HSBC and Santander overdraft customers set for refund
Since February 2018, banks have been legally required to send customers text alerts before charging them for going into an unarranged overdraft, giving them a chance to act and avoid charges.
But HSBC twice breached these rules and will now refund £8m (including interest) to 115,000 customers. Santander broke the rules six times but has yet to confirm the number of customers affected or how much it will refund. It said it’s an “absolute priority to identify customers who have been impacted”.
The refunds paid by the banks cover all fees incurred by customers from going into unarranged overdrafts where they had not been warned beforehand by the required text alerts.
Santander added that where customer credit files have been impacted, “it will take necessary action to correct it”. HSBC said there shouldn’t be a credit score issue for these customers.
How did the banks breach the rules?
In the first breach, HSBC’s ‘unsociable hours’ policy to reduce disturbance to customers meant no contact between 10.45pm and 7.30am during weekdays and between 10.45pm and 10am on weekends and bank holidays. But this resulted in customers only receiving alerts a day after incurring fees for going into an unarranged overdraft.
In the second breach, the Competition and Markets Authority (CMA) found that HSBC stored mobile phone numbers in a format that wasn’t compatible with the text alert system so some customers didn’t receive messages before being charged.
Santander’s breaches were considered a ‘serious matter’ and included failing to add customer mobile numbers to the alert system, sending alerts to customers at the end of the day rather than at the start of business, and error messages being generated which prevented alerts being sent.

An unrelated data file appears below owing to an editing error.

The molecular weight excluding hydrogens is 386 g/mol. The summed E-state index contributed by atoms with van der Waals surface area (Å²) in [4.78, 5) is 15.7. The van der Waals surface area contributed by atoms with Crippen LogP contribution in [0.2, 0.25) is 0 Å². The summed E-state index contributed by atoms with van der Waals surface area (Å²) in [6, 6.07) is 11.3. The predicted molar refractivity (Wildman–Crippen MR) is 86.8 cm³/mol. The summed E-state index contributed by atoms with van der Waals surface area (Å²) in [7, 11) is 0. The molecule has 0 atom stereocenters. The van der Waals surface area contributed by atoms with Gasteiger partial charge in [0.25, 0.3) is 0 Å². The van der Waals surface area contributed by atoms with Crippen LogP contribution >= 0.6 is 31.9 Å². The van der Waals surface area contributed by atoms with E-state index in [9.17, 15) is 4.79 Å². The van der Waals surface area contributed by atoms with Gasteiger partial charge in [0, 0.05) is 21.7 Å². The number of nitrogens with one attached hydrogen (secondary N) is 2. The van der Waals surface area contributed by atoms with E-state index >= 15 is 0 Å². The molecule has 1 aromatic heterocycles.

In other breaches, Santander was found to store mobile numbers in different telephone fields so messages weren’t sent, failed to send alerts earlier in the day due to high volumes of overnight batch payment processing and failed to provide an alert where the amount authorised and withheld exactly matched the value of a single direct debit amount being processed.
Following the failings, the CMA has also ordered the banks to undertake an independent review of their compliance with the rules.
What do the banks say?
An HSBC UK spokesperson, said: “Having been the first bank to auto-enrol customers to unarranged overdraft SMS alerts, and seeing that six in ten of our customers who receive one then pay in money avoiding additional charges, we appreciate how helpful these text messages can be.
“We apologise to those customers who for different reasons did not receive an alert. We will continue contacting customers who incurred overdraft charges as a result of these issues to apologise and provide a refund.”
A Santander spokesperson, said: “We are very sorry that some customers in certain circumstances were not sent the required overdraft alerts. The introduction of these alerts is a move we welcomed and believe is a real support to customers.
“We have carried out a detailed review to understand why the errors happened and have taken steps to fix the issues. We are now working to identify and refund all affected customers as quickly as possible.”